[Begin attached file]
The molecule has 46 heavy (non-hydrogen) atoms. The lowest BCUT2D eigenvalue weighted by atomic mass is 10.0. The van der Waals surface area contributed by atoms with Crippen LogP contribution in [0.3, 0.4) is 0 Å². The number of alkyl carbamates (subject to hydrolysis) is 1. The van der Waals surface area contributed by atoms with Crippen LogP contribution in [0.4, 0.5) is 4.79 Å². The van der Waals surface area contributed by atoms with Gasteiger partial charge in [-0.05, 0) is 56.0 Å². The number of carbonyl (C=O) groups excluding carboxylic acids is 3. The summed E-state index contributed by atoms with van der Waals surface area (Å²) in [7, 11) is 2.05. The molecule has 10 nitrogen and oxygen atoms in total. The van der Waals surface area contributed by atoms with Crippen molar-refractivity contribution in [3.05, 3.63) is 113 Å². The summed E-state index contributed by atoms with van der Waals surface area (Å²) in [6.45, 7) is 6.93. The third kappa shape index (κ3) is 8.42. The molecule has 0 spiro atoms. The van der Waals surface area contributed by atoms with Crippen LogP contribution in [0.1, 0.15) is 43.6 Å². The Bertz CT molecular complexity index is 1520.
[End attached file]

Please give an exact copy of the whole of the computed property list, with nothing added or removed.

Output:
The molecule has 46 heavy (non-hydrogen) atoms. The lowest BCUT2D eigenvalue weighted by atomic mass is 10.0. The van der Waals surface area contributed by atoms with Crippen LogP contribution in [0.3, 0.4) is 0 Å². The number of alkyl carbamates (subject to hydrolysis) is 1. The van der Waals surface area contributed by atoms with Crippen LogP contribution in [0.4, 0.5) is 4.79 Å². The van der Waals surface area contributed by atoms with Gasteiger partial charge in [-0.05, 0) is 56.0 Å². The number of carbonyl (C=O) groups excluding carboxylic acids is 3. The summed E-state index contributed by atoms with van der Waals surface area (Å²) in [7, 11) is 2.05. The molecule has 10 nitrogen and oxygen atoms in total. The van der Waals surface area contributed by atoms with Crippen molar-refractivity contribution in [3.05, 3.63) is 113 Å². The summed E-state index contributed by atoms with van der Waals surface area (Å²) in [6.45, 7) is 6.93. The third kappa shape index (κ3) is 8.42. The molecule has 0 spiro atoms. The van der Waals surface area contributed by atoms with Crippen LogP contribution in [0.1, 0.15) is 43.6 Å². The Bertz CT molecular complexity index is 1520.